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Thread: Expensive solder irons/stations worth it?

  1. #1
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    Default Expensive solder irons/stations worth it?

    Wonder what the electrical gurus think about expensive solder setups vs cheapo. For the last year Iíve been using a cheapo variable temp 30w iron. Itís been working what I think to be fairly well but I wonder if Iím missing something the more expensive irons might get me?

    For car wiring (audio, lighting) is there any advantage to the more expensive irons? Maybe better temperature control?

    Been really starting to enjoy soldering even just for the benefit of making aesthetically pleasing harnesses vs the ghetto looking crimp connector harnesses I used to make.

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    for car stuff, [car wiring, non ecu/can] in my opinion no.. but if you work with sensitive Electronics than yes..

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    Quote Originally Posted by silvercivicsir View Post
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    for car stuff, [car wiring, non ecu/can] in my opinion no.. but if you work with sensitive Electronics than yes..
    Thanks, I was kind of thinking that might be the answer. What is the benefit for sensitive electronics?

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    way temp control for one - better tips - able to use better solder

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    I don’t know what you consider expensive, but I love my Hakko iron. It’s great for shop use when it’s ready to go in like 10 seconds.

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    For large cables a better iron has better heat capacity and thermal recovery.

    You could even go to something like this and buy some genuine T12 Hakko Tips, or whatever if you want:
    KSGER T12 Soldering Iron Station $70 on Amazon: https://www.amazon.ca/dp/B07F61BSF6/..._upVdCbC777C9J

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    Quote Originally Posted by Darell_n View Post
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    I don’t know what you consider expensive, but I love my Hakko iron. It’s great for shop use when it’s ready to go in like 10 seconds.
    I have 2 Hakkos, a 936 and a 951 all kinds of awesome.

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    Are hakkos kind of the benchmark?

    Heating up quick would be nice, my cheapo takes a long time to heat up, which generally results in me getting distracted and forgetting the hot iron sitting there for a bit haha.

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    I got an FX-888D for home projects and I like it a lot. Heats up way faster than the giant pace one at work.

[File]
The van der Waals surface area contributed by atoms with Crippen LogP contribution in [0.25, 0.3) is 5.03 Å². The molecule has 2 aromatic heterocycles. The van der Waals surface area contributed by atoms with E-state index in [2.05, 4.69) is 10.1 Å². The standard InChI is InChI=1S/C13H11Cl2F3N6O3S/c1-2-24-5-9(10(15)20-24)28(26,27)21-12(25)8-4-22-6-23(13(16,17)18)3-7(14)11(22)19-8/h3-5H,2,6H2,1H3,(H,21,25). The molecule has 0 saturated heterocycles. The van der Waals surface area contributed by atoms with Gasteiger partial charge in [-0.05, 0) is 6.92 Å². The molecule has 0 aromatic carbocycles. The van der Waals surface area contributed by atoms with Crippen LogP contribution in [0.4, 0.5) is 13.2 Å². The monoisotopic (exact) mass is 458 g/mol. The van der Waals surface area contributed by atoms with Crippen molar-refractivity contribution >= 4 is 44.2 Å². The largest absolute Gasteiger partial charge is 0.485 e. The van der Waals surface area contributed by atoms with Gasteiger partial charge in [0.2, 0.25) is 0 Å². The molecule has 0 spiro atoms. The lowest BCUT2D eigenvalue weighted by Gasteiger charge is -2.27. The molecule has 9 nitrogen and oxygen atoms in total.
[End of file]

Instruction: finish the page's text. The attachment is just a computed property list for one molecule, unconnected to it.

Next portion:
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    Quote Originally Posted by jonsey737 View Post
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    I got an FX-888D for home projects and I like it a lot. Heats up way faster than the giant pace one at work.
    I have a clone and no issues or regrets.

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    The hakko fx888d is pretty much the minimum standard iron. You can also get a Weller wesd51.

    The t12 I linked above is nice because it uses heated tips instead of the entire shaft being heated. It also uses the hakko t12 tips.

    Check out voltars review:

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    I think hakko's are just the go to brand for many people because they are wildly available,reliable, and reasonably priced. Having the proper tip is a integral part to getting good results. I started off with a 936D but got fed up switching tips(they heat up fast but still take awhile to cool down) so I purchased a 888d to compliment it. Loaded a 1mm ball point tip in the 936D(60W) for fine electronic work. Use a 3mm Chisel tip in the 888d (80W) for the bigger stuff.

    I ended up also buying a weller D550 cause the 80W from the 888D just wasn't enough for some of the bigger jobs.

    Had a pretty good side hussle going building custom flashlights. Was good practice since you are soldering lots of little tiny components like current regulators and 0805 sized resistors and capacitors to circuits boards that are the size of a quarter. Then I would solder the wiring from the driver to the battery and LED using the bigger chisel tip. Then came the big job of soldering the driver and LED to the heatsink which even the 888D would struggle with.

    Heres a 0603 and a 0805 sized component compared to a dime to get an idea of "fine" electronics.


    If all your doing is soldering <16g wire for automotive use all you would really need is one of those butane powered ones. There nice because they heat up fast and are very portable.

    Some of my soldering based projects

    First drones.


    Couple Batches of flashlights



    Wrecking a 9$ LED due to poor soldering (Ended up de-doming it and saving it)


    Endurance Night Vision Drone and Race Quads.



    Office Desk Lighting.



    Truck Interior Leds



    Truck Rock Lights (camera makes them look blue but they are actually neutral white... rear wheels to be completed this weekend)

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    ^dude thats badass haha holy shit

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    I do quite a bit of soldering for various projects including car wiring, RC vehicles, small electronics repair etc, and I love my Hakko 936. It heats up way faster than a standard stick iron, has way better temperature control and the different tips make it really easy to work on huge or tiny wiring. I also find the tips last way longer and when tinned properly conduct heat much better than the cheapies. Would definitely recommend one for anything beyond the casual solderer.
    dv/dt

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